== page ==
EDITOR’S NOTE—Since 2007, ReadTheSpirit has covered important new voices in books and films with a focus on cultural and religious diversity. Our audience is global with many of our readers clustered in Canada, the UK, India, Australia and other regions of Europe and Asia. But most of our readers live in the U.S., where an important election is looming. So, we invited columnist Henry Brinton to share a bit of wisdom with us, this week, that may refocus our concerns on the larger vision of our faith traditions.
By HENRY G. BRINTON
ReadTheSpirit Contributing Columnist
Americans will be taking their most passionate concerns to the ballot box on November 6. On both sides of the aisle, voters are approaching Election Day with religious fervor.
Two years ago, evangelical voters supported Trump in overwhelming numbers, sometimes overlooking his personal behavior to focus on his promise to promote conservative social beliefs—especially through Supreme Court nominations. Today, progressive religious leaders are getting involved in politics to oppose Trump’s policies on immigration, health care and the environment.
In addition, religiously unaffiliated voters are going to rallies and donating to political causes as well. According to The Atlantic, the voters who are most fired up about the 2018 elections are “Democrats, college-educated, and largely secular.” Politics appears to be “the new religion” for Progressive Democrats.
Supreme Court nominations, immigration, health care, and the environment—all are serious concerns, to be sure. But should any of these be ultimate concerns? Should politics ever become—for people of faith or no faith—a “new religion”?
For the Protestant theologian Paul Tillich, “faith is the state of being ultimately concerned.” The “ultimate” is the thing that demands our complete surrender, and for some people this will be politics or money or sex or success. But for Jews, Christians and Muslims, the ultimate is God, the one who is most important and most real. Our faith in God is what Tillich calls “the act of unconditional, infinite and ultimate concern.”
In my reading of the New Testament, I see that Jesus resisted the temptation to have ultimate concern for anything but God. “You cannot serve God and wealth” he said in the Sermon on the Mount (Matthew 6:24). After Pontius Pilate asked him, “Are you the king of the Jews?” he answered, “My kingdom is not from this world” (John 18:33-36). And when people called him good, Jesus said, “No one is good but God alone” (Mark 10:18). Like Tillich, Jesus knew that when things like wealth or political power or even goodness become ultimate, they become false idols.
A challenge for people of faith is to live in “the state of being ultimately concerned.” But this is not a pie-in-the-sky, otherworldly orientation. In fact, this state of ultimate concern often addresses many lesser concerns, because faith can inspire us to build a healthier and more just society. It is no coincidence that the historical social movements that built hospitals, eliminated slavery, and expanded civil rights were all grounded in faith communities. People who have ultimate concern for God are often deeply concerned about making the world a better place.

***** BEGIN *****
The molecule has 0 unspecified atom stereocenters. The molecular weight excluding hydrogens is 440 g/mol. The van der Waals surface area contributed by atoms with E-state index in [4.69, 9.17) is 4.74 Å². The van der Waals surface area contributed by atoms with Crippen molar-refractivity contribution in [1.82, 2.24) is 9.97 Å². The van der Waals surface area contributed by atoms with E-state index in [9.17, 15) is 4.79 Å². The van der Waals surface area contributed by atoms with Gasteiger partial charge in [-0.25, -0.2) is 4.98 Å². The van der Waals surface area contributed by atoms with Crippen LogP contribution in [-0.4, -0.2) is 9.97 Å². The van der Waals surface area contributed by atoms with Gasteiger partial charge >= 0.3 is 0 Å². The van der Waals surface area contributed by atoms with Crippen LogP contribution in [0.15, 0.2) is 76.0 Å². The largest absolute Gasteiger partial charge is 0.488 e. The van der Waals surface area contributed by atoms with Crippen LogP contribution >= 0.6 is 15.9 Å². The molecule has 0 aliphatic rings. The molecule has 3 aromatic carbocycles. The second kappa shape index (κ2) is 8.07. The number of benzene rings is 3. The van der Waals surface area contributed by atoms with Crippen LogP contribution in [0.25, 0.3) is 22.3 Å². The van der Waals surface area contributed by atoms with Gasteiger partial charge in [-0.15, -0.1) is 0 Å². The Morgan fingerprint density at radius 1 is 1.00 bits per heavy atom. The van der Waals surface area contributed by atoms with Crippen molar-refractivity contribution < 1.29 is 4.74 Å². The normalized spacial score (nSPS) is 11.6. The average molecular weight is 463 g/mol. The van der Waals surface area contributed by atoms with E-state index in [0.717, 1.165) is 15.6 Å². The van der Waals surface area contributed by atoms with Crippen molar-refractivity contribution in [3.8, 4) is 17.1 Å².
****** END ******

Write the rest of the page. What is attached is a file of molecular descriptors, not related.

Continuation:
So what does God want us to do? Our scriptures give us excellent guidance.
God “has told you, O mortal, what is good; and what does the Lord require of you but to do justice, and to love kindness, and to walk humbly with your God?” (Micah 6:8).
“You shall also love the stranger, for you were strangers in the land of Egypt.” (Deuteronomy 10:19).
“The alien who resides with you shall be to you as the citizen among you; you shall love the alien as yourself.” (Leviticus 19:34).
“Thus says the Lord: Act with justice and righteousness, and deliver from the hand of the oppressor anyone who has been robbed. And do no wrong or violence to the alien, the orphan, and the widow, or shed innocent blood in this place.” (Jeremiah 22:3).
“Worship Allah and associate nothing with Him, and to parents do good, and to relatives, orphans, the needy, the near neighbor who is your relative, the neighbor who is not a relative, the companion at your side, the traveler, and those whom your right hands possess.” (Quran 4:36).
Similar teachings run through a host of readings from Eastern religious traditions as well.
I’m convinced that those of us who are people of faith should, indeed, take our concerns to the ballot box on November 6. But as we do, let’s not lose sight of our ultimate concern.
Let’s remember God’s call to act with justice and righteousness—for all.
More about Henry
HENRY G. BRINTON is pastor of Fairfax Presbyterian Church in Virginia, and has written on religion and culture for The New York Times, The Washington Post, USA Today, and Huffington Post.
A frequent speaker at workshops and conferences, he is the author or co-author of five books including The Welcoming Congregation: Roots and Fruits of Christian Hospitality.
Married with two adult children, he enjoys boating on the Potomac River and competing in endurance sports such as marathons, triathlons and century bike rides, one of which landed him in the hospital for 11 days.